RESULTS: At predefined dosage schedules, all three compounds significantly decreased plasma immunoreactive PTH levels (except EB1213 at low dose). The decrement was somewhat less marked than that obtained with calcitriol, at the dose of 0.25 micrograms/kg b.w. per day. However, calcitriol induced a marked increase in plasma calcium and phosphate concentrations at that dose, whereas vitamin D analogues led to a more modest increase in plasma calcium level, and none to a worsening of hyperphosphataemia. CB1093 treatment was even associated with a significant decrease in plasma phosphate level.
CONCLUSION: All three calcitriol analogues tested are promising as non-hypercalcaemic agents in the treatment of uraemic secondary hyperparathyroidism. However, more prolonged administration to uraemic rats of calcitriol analogues with slightly modified dosage schedules and of calcitriol with lower non-hypercalcaemic dose is required for an optimal comparison before considering clinical trials.
BACKGROUND: Anaphylactoid reactions occurring in uraemic patients haemodialysed with polyacrylonitrile haemodialysis (HD) membranes and being treated with ACE inhibitors have been attributed to an excessive generation of bradykinin.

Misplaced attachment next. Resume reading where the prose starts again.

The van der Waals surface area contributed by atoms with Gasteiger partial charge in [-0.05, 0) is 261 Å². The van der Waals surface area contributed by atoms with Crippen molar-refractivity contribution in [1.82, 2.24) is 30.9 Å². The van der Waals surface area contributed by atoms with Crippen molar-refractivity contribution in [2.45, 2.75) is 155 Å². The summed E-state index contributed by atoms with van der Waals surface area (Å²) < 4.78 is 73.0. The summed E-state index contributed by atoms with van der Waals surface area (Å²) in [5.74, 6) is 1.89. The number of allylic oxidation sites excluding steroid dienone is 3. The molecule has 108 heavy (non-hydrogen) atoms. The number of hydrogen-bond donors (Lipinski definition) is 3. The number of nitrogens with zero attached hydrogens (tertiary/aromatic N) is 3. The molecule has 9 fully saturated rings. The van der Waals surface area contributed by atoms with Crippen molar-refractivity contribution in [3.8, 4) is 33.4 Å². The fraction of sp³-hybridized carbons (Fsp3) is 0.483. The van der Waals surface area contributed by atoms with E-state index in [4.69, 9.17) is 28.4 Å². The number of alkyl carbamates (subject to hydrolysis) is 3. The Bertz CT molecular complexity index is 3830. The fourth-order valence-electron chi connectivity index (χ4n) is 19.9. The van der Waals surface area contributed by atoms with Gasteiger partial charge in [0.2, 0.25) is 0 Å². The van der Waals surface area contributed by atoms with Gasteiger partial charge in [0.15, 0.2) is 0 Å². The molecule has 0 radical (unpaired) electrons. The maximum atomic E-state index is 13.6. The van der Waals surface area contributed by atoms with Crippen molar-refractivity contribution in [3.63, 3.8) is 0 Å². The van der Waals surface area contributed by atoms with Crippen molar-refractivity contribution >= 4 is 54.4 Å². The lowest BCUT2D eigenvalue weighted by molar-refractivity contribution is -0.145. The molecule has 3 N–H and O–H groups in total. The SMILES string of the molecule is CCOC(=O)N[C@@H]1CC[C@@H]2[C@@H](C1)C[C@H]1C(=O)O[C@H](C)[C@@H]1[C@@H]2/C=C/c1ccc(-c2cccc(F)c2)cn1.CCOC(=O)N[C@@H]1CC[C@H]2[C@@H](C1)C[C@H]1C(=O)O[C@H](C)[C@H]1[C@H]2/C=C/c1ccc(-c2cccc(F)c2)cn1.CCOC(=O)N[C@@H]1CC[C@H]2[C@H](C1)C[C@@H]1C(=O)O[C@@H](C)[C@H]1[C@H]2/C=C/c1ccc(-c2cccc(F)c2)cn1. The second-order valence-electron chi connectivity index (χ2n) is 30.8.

METHODS: Here we tested in a prospective trial a new type of polyacrylonitrile membrane (SPAN) with respect to bradykinin generation in nine HD patients receiving either captopril or enalapril. Each patient had three consecutive HD sessions with each of the three tested membranes, high-flux SPAN, high-flux polysulphone (F60) and low-flux Hemophan (GFS Plus 16).
RESULTS: No clinical signs of anaphylactoid reactions were observed in any of these patients but the number of patients was relatively small and the duration of exposure to different membranes relatively short. At 5 min after the start of HD session, plasma bradykinin levels were significantly higher in the venous than in the arterial line for all three HD membranes: SPAN, 18.5 +/- 11.9 versus 12.4 +/- 5.3 fmol/ml (P < 0.05); F60, 19.0 +/- 13.8 versus 11.5 +/- 6.5 fmol/ml (P < 0.01); and GFS Plus 16, 39.1 +/- 22.9 versus 15.8 +/- 12.4 fmol/ml (P < 0.005), mean +/- SD respectively. Higher venous line levels were still observed at the 15 and 60 min time points for F60 and GFS Plus 16, but not for SPAN. However, these levels were still insignificant compared to levels measured during episodes of anaphylactic shock from the literature. Plasma histamine and C5a anaphylatoxin levels did not show any increase during HD with SPAN.
CONCLUSION: The SPAN membrane did not induce significant bradykinin release in dialysis patients on ACE-inhibitor therapy. It may therefore be used for high-flux dialysis in such patients.